A fundamental difference between a youthful cell and a prematurely aging cell is that the former is optimally hydrated while the latter is dehydrated. Living cells produce acids, free radicals, waste products, and ultra-microscopic clots in all bdily fluids at all times. All these elements threaten cellular oxygen functions (homeostasis) and cause dysox— a state of dysfunctional oxygen signaling and metabolism. Dysox fans the fires of excess acids, free radicals, and other waste. Water is unquestionably the simplest, safest, most economical, and the single most effective therapy for preserving cellular and matrix oxygen homeostasis. From that one may conclude that an optimal state of hydration is essential for optimal health. Readers interested in an in-depth discussion of these roles of water are referred to my book entitled “Darwin, Dysox, and Disease, 3rd. Edition, the eleventh volume of The Principles and Practice of Integrative Medicine.

Optimal Hydration

How much fluid is necessary for optimal hydration? No one can answer the question for someone else. As a general guideline—a very rough estimate—I suggest the following: four quarts of fluid for a 150 Lbs. individual; three quarts for a 130 Lbs. individual; and five quarts for a 170 Lbs. individual. Is that a lot of fluid? Yes, it is. If you do take so much water and causes some discomfort, you will reduce the amount. More likely, you will take three-fourth of the amount, and that would be fine. Conducting Dr. Ali’s Hydration Self-Test would be most helpful. Read on.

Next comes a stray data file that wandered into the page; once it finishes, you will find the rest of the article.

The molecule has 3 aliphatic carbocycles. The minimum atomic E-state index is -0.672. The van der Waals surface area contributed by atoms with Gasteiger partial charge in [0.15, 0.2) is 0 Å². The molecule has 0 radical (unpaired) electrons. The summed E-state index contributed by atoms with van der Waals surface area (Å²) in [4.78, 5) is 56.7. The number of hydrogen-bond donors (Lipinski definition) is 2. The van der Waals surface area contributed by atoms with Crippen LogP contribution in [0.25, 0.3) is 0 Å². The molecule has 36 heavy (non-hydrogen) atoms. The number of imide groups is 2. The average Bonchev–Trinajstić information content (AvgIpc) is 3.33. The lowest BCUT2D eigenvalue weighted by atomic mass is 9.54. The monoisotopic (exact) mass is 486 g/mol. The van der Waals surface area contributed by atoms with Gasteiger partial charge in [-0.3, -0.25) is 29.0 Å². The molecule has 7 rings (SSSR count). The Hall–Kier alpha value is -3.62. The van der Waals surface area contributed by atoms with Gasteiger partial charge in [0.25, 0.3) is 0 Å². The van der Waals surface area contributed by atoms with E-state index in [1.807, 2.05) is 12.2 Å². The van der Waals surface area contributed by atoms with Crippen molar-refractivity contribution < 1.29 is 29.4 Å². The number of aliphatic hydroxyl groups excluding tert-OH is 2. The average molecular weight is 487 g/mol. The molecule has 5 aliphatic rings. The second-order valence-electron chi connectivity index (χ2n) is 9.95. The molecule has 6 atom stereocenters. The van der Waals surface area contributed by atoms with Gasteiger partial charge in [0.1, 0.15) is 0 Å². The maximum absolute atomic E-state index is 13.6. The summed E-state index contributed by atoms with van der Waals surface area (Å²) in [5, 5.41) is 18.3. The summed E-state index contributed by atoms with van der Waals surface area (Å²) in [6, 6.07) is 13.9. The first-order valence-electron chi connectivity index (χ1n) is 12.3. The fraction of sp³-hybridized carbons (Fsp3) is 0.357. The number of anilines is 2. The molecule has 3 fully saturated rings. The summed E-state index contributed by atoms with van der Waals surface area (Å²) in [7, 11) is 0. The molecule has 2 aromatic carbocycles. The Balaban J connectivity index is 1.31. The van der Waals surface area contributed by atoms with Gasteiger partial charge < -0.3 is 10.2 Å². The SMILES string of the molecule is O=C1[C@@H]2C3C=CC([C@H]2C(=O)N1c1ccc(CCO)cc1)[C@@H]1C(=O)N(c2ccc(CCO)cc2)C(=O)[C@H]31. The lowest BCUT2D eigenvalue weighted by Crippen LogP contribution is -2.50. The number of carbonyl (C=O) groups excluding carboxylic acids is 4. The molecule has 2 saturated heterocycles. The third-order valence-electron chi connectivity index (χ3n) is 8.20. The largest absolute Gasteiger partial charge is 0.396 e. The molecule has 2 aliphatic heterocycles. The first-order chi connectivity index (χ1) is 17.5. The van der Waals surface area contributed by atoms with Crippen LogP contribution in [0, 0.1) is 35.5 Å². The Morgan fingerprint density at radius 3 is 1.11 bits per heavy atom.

Dr. Ali’s Hydration Self-Test

Optimal hydration is enough clean water in the bodily fluids to facilitate all oxygen signaling and oxygen-driven energy and detergent functions. Dehydration is the state in which water in sufficient amounts is not present to support all optimal oxygen roles in the body. This is not the textbook definition of dehydration. This is the view of hydration—and its absence—taught to me by my patients.

People who do not make a deliberate attempt to overhydrate themselves at least for a few hours during the day live in a state of dehydration. Dehydration is usually worse during the mid-afternoon hours. Exceptions to that are persons who maintain some system of regular reminders—such as a large readily visible mug of water in a person’s workplace — and snack on water regularly. Variable degrees of dehydration and hypoglycemia are the two most common causes of mid-afternoon sluggishness or fatigue. Would you like to learn whether or not you are usually optimally hydrated? If so, please read the companion article entitled Dr. Ali’s Hydration Self-Test